“And what he greatly thought, he nobly dared”, one of the famous quotes by Homer. This quote is spoken to Telemachus, son of Odysseus (Ulysses) by Goddess Athena in the guise of an old and trusted friend, as Telemachus undertakes an ambitious journey. This quote seems to gel very well with Prime Minister Narendra Modi in wake of current ‘Demonetization’ bubble.
As shocking as the unprecedented decision by Narendra Modi sounds, Modi is not the first head of the state to have taken the bold decision. India has witnessed a currency ban before. In the 70s, under the Indira Gandhi regime, Wanchoo committee, headed by Kailas Nath Wanchoo, was appointed to examine and suggest legal and administrative measures to unearth black money, to counter evasion, to check avoidance and to reduce arrears of direct taxes. Congress at the time conveniently ignored the recommendations keeping in mind the political price her party anticipated to pay. However, after Janata Party came to power, The High Denomination Bank Notes (Demonetization) Act, was instated on Jan. 16, 1978 and declared the Rs1,000, Rs5,000 and Rs10,000 notes illegal for the first time in independent India. This article is an attempt to draw a parallel between the impactful decisions of Janata Party and Bharatiya Janata Party.
Although superficially, Modi’s initiative appears to mirrors Desai’s, the existing conditions and financial implications are like chalk and cheese. Let’s understand some commonalities and differences in the two regimes and the existing political and economic factors at their times.
Circulation of denominations is a major factor. In 1978, the high demonetization currency notes of Rs.1000, 5000 and 10000 only accounted for 2% of the total cash. Government had printed these high denomination notes which had a total value of only 145 crores, out of which, only 60 crores were in circulation. Also, the public nature of the initiative, during Desai’s regime, sent enough warning signals beforehand that the blackmoney hoarders comfortably stashed the illicit wealth. In today’s scenario, the invalidated currency notes of Rs 500 and Rs 1000 accounted for 86% of the cash, roughly 14 lakh crores. Rs 1000 notes accounted for 38% of total cash circulation and Rs 500 accounted for 48% of total cash circulation. To compare, while the total value of the notes that were banned in 1978 was less than 1% of total cash in the system, the value of notes banned in PM Modi is about 86% of total cash in the system and Modi Sarkar decided to release the effort as a stealth weapon.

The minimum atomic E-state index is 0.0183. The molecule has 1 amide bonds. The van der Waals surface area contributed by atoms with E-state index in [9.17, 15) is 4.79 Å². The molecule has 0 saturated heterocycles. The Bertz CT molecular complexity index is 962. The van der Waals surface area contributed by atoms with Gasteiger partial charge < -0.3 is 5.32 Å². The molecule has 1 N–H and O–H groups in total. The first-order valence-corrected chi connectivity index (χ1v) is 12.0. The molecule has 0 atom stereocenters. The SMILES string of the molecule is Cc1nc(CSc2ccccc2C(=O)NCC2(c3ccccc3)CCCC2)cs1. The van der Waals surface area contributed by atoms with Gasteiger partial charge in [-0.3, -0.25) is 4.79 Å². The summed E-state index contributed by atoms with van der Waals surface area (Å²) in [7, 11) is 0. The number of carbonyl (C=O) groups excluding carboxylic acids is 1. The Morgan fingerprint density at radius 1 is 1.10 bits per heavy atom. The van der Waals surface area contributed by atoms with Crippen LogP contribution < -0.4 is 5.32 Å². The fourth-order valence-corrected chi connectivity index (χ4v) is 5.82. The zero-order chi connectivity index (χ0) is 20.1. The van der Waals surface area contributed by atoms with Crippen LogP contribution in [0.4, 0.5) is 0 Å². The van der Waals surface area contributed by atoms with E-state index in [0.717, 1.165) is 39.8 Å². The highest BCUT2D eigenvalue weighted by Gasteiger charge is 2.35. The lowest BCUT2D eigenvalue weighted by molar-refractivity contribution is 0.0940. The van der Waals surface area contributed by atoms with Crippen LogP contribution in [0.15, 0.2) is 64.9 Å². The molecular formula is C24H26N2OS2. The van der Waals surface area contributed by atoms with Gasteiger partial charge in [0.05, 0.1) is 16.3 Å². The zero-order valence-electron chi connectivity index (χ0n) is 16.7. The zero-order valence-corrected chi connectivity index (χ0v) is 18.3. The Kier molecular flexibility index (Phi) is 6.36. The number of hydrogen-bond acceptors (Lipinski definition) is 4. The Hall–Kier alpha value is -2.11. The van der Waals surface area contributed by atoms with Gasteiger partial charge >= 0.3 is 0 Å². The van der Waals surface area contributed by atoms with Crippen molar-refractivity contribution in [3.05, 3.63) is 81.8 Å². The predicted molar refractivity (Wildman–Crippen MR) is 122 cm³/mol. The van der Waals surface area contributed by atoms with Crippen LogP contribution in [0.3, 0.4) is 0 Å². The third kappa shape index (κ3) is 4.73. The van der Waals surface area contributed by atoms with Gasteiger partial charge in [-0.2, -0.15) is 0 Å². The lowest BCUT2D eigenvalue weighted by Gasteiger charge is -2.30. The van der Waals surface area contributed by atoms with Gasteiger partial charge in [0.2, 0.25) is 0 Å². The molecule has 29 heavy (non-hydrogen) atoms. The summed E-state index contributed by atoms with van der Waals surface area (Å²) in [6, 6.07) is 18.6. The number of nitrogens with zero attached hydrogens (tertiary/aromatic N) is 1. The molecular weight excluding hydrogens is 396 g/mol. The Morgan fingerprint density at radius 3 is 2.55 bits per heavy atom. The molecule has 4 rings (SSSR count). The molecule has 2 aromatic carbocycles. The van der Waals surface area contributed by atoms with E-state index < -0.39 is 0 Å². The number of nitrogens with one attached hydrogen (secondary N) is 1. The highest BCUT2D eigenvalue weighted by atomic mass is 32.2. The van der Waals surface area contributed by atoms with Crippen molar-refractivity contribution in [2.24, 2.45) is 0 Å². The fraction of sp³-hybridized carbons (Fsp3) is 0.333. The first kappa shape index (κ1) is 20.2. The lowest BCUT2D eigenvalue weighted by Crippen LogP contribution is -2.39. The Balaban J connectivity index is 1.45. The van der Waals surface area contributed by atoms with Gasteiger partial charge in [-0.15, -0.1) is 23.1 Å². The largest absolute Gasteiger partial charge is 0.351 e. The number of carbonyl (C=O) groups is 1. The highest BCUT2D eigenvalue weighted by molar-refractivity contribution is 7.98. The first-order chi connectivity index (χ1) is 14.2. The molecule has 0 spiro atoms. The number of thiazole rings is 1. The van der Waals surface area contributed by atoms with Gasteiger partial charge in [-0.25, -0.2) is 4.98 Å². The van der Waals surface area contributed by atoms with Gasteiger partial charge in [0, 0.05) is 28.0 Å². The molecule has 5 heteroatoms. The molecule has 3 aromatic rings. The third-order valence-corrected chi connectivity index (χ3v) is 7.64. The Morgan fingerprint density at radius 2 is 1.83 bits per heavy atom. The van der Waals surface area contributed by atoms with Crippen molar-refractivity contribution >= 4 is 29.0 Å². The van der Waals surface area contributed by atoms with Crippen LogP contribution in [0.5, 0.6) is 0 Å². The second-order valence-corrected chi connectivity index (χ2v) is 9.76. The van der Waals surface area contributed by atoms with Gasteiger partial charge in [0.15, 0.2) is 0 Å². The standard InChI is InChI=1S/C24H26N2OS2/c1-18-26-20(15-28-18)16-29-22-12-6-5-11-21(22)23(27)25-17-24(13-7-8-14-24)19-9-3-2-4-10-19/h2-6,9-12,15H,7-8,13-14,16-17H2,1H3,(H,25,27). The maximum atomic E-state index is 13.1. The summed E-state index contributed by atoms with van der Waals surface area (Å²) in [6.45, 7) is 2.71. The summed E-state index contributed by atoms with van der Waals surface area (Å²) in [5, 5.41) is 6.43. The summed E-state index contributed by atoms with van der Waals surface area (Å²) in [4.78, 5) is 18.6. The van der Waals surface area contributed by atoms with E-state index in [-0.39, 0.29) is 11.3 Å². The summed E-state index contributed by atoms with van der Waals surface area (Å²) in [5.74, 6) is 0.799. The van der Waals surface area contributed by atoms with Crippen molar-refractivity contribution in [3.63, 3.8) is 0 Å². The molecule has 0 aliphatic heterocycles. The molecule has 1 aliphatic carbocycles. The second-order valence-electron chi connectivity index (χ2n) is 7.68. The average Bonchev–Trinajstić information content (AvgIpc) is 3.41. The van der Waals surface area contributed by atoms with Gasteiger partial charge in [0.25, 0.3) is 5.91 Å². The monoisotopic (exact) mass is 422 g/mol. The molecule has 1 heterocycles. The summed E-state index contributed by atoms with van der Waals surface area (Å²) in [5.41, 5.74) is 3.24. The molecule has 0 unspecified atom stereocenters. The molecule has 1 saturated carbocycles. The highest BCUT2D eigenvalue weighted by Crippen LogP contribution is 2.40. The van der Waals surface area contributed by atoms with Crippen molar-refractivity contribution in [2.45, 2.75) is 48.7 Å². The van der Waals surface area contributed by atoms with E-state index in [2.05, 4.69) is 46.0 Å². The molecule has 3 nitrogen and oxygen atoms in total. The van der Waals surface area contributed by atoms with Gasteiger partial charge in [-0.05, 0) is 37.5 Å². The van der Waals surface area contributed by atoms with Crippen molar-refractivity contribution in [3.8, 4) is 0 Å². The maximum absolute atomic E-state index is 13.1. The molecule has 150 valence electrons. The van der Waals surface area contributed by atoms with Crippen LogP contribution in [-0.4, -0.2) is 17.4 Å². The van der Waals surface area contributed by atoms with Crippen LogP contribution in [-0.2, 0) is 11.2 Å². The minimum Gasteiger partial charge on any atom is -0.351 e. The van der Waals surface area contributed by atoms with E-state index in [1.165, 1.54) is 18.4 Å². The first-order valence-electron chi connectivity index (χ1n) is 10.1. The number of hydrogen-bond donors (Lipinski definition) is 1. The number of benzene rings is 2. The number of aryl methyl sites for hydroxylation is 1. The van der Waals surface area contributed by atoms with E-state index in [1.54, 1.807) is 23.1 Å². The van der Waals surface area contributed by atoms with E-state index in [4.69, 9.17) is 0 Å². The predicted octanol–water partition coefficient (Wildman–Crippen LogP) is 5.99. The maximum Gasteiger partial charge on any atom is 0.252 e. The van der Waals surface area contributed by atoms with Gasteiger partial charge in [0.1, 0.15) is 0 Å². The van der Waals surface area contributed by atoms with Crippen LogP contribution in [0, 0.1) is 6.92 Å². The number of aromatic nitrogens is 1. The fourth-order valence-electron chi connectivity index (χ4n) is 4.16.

Role of RBI governor needs a mention here.
At the time, then-RBI governor I.G. Patel disagreed with the measure and accused the Janata coalition government of trying to address the issue superficially instead of simply eradicating black money. Modi, however, had the backing of the RBI governor, Urjit Patel, who backed Modi’s effort, addressing concerns about the FICN circulating in the Indian economy. Some Economists have raised concerns while many have lauded the effort. That does not mean Modi wouldn’t end up eating crow.
Also, In the 70s, digital media was virtually absent, social media was non-existent and thanks to Nehruvian Socialism, the nation had not witnessed economic liberalization yet. In the current digital era, trivial incidents can make it to popular first page headlines at the drop of a hat, that’s how instant the technology is. Added to this, awareness of common man has been increasing exponentially.
However, the commonality being, disruption of uninterrupted Congress regime. In 1977, Janata Party was the first political party to form first non-congress government and in 2014, BJP was the first non-Congress, non-coalitionist party to win a comfortable majority after a long time. With historic mandate, comes unprecedented responsibility. Simply put, the stronger the mandate, lesser is the voter patience. The adrenaline rush lasts only so long. Remedial measures have to be taken and the collected illicit wealth needs to be disclosed. Hence, although Modi wasn’t the first to implement this, depending on the denouement, he could very well be the last. It’s time to drop the other shoe!